Who better to explain why firms aren't hiring than the nation's largest business federation? How to create jobs was a central focus of the U.S. Chamber of Commerce's State of American Business address today, given by its President and CEO Thomas J. Donohue. It's 2011 outlook was on the optimistic end of the spectrum, asserting that the year will provide 3.2% GDP growth and 2.4 to 2.6 million net new jobs. Of course, that will only bring down the unemployment rate by about 1%. What's holding the private sector back from hiring more aggressively?
The Chamber emphasized the "regulatory tsunami" Washington has imposed over the past few years as one of the central problems. It is very concerned with the stress that last year's health care reform puts on businesses, citing the 159 new agencies, commissions panels, and other bodies the legislation creates. It also attacked the Dodd-Frank financial regulation bill. Here the Donahue cited big numbers too:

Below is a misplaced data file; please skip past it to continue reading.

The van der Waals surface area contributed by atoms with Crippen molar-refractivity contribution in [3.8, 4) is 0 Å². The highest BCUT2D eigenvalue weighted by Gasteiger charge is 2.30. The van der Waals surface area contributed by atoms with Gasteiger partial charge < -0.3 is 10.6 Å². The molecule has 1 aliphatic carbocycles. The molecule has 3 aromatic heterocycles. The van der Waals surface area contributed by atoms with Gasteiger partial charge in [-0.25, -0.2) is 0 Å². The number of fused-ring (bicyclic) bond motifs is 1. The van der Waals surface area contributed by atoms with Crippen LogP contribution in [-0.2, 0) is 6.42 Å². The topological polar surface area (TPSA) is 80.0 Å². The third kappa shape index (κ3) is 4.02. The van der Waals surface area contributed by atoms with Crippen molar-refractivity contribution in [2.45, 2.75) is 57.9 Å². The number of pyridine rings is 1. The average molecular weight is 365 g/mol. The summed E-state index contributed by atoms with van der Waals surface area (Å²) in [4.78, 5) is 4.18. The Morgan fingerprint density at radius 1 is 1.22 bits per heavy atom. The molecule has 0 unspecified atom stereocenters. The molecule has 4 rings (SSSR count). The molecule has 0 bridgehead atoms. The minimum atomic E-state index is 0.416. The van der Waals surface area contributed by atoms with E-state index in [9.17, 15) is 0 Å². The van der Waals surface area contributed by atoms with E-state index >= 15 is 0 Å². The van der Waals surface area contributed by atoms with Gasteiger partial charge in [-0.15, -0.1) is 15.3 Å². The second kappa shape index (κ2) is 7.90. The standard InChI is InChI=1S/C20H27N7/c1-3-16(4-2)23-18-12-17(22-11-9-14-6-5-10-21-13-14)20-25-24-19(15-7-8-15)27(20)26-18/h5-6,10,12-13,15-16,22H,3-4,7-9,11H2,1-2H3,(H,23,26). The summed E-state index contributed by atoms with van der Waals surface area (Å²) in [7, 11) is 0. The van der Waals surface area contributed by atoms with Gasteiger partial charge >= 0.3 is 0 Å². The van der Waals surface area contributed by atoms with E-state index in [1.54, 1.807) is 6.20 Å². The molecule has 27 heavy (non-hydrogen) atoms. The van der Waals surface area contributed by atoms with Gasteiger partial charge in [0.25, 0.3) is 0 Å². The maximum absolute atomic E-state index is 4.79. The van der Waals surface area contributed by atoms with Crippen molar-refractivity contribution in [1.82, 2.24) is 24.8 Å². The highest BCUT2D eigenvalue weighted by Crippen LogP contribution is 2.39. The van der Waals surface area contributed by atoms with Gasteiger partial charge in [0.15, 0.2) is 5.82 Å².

Dodd-Frank contains 259 mandated rulemakings, another 188 suggested rulemakings, 63 reports, and 59 studies. My grandchildren will be old and retired before it is all implemented.
He also worries about the Environmental Protection Agency's aggressive approach to rulemaking, citing 342 new rules in the process of being developed and completed. The Chamber said it is not against climate change rules, but wants Congress to impose them instead of the EPA.